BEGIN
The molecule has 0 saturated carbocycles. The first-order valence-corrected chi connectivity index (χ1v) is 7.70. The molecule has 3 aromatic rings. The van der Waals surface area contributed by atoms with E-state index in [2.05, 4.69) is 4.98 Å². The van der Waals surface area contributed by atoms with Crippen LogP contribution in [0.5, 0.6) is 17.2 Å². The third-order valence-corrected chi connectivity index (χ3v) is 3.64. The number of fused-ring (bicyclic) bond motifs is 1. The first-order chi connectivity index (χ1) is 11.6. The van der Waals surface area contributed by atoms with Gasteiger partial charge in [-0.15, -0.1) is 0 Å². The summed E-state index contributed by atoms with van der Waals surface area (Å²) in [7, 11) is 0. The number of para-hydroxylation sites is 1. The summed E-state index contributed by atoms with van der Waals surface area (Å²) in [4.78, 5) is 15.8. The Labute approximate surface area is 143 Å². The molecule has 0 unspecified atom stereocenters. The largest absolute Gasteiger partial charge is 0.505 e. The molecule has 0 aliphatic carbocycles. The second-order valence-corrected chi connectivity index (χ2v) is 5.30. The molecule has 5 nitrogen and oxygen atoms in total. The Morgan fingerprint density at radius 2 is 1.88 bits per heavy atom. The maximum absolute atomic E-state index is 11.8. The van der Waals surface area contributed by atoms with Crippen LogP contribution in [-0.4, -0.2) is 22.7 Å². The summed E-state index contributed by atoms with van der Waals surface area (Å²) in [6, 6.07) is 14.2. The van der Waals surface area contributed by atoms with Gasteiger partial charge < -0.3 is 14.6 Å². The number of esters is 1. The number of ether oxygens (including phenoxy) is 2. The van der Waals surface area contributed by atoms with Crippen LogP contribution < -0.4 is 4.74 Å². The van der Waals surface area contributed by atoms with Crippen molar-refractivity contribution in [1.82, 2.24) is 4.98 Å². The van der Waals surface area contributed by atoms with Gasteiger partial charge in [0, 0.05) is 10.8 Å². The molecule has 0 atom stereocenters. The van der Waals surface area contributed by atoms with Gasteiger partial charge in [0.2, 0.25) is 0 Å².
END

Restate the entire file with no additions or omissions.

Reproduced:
The molecule has 0 saturated carbocycles. The first-order valence-corrected chi connectivity index (χ1v) is 7.70. The molecule has 3 aromatic rings. The van der Waals surface area contributed by atoms with E-state index in [2.05, 4.69) is 4.98 Å². The van der Waals surface area contributed by atoms with Crippen LogP contribution in [0.5, 0.6) is 17.2 Å². The third-order valence-corrected chi connectivity index (χ3v) is 3.64. The number of fused-ring (bicyclic) bond motifs is 1. The first-order chi connectivity index (χ1) is 11.6. The van der Waals surface area contributed by atoms with Gasteiger partial charge in [-0.15, -0.1) is 0 Å². The summed E-state index contributed by atoms with van der Waals surface area (Å²) in [7, 11) is 0. The number of para-hydroxylation sites is 1. The summed E-state index contributed by atoms with van der Waals surface area (Å²) in [4.78, 5) is 15.8. The Labute approximate surface area is 143 Å². The molecule has 0 unspecified atom stereocenters. The largest absolute Gasteiger partial charge is 0.505 e. The molecule has 0 aliphatic carbocycles. The second-order valence-corrected chi connectivity index (χ2v) is 5.30. The molecule has 5 nitrogen and oxygen atoms in total. The Morgan fingerprint density at radius 2 is 1.88 bits per heavy atom. The maximum absolute atomic E-state index is 11.8. The van der Waals surface area contributed by atoms with Crippen LogP contribution in [-0.4, -0.2) is 22.7 Å². The summed E-state index contributed by atoms with van der Waals surface area (Å²) in [6, 6.07) is 14.2. The van der Waals surface area contributed by atoms with Gasteiger partial charge < -0.3 is 14.6 Å². The number of esters is 1. The number of ether oxygens (including phenoxy) is 2. The van der Waals surface area contributed by atoms with Crippen LogP contribution < -0.4 is 4.74 Å². The van der Waals surface area contributed by atoms with Crippen molar-refractivity contribution in [1.82, 2.24) is 4.98 Å². The van der Waals surface area contributed by atoms with Gasteiger partial charge in [0, 0.05) is 10.8 Å². The molecule has 0 atom stereocenters. The van der Waals surface area contributed by atoms with Gasteiger partial charge in [0.2, 0.25) is 0 Å².